A new study indicates that women who exercise while pregnant are roughly 30 per cent less likely to develop gestational diabetes.
Researchers at Virgen de la Luz hospital, Spain analysed 13 trials involving 2,873 women. Despite having taken little physical activity before pregnancy, the women were assigned to exercise programmes upon becoming pregnant.
The expectant mothers who undertook moderate exercise during pregnancy reduced their gestational diabetes risk by 30 per cent. This risk was found to be further reduced if exercise continued throughout pregnancy.
The researchers concluded that the earlier expectant mothers exercise, the more benefits they will gain, such as reduced maternal weight gain and improved health of their offspring.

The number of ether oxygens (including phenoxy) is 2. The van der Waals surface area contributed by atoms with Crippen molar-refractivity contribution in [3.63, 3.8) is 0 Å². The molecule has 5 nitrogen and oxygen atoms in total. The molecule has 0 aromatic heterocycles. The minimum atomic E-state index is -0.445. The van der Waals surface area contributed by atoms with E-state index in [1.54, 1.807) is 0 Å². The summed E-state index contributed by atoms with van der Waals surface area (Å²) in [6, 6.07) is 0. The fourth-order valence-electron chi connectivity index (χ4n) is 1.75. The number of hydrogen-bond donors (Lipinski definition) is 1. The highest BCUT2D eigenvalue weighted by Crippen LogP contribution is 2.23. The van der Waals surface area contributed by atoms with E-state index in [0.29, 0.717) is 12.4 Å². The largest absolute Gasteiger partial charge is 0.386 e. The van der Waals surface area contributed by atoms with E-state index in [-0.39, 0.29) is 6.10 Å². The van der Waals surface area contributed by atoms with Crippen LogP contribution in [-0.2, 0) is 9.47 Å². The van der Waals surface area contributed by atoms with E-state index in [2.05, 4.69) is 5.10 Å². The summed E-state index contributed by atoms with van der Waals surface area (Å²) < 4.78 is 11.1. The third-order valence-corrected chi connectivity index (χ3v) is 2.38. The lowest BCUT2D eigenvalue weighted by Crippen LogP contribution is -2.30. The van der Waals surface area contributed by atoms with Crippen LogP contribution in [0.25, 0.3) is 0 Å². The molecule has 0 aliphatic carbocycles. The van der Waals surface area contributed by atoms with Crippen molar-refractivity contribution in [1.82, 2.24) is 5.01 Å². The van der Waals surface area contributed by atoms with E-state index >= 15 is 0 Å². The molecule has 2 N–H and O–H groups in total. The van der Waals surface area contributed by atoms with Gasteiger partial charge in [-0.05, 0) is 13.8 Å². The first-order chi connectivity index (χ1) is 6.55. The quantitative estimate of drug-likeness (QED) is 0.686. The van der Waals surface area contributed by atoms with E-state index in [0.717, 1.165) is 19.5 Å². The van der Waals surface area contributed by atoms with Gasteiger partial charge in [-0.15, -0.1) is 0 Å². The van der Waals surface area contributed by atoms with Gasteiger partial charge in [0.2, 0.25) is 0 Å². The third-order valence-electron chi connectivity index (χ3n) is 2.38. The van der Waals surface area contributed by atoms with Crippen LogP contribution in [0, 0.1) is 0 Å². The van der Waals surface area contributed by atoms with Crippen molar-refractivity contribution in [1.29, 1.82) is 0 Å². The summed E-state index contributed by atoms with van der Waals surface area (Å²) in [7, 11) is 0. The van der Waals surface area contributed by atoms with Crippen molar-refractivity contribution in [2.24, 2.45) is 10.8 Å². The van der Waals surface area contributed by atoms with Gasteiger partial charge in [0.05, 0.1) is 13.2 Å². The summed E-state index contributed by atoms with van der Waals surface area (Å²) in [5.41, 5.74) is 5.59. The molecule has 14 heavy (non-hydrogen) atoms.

They also reported that women who combined aerobic, toning, resistance, strength and flexibility exercises received greater benefits from the exercise programmes.
Lead author Gema Sanabria-Martinez, of Virgen de la Luz Hospital in Cuencan, concluded: “Exercise is not something to be feared during pregnancy – the moderate levels of exercise used in these studies had significantly positive effects on health and were found to be safe for both mother and baby.”
However, the Royal College of Midwives advise caution for expectant mothers not used to regular exercise, advocating they should begin with no more than 15 minutes of exercise three times a week.

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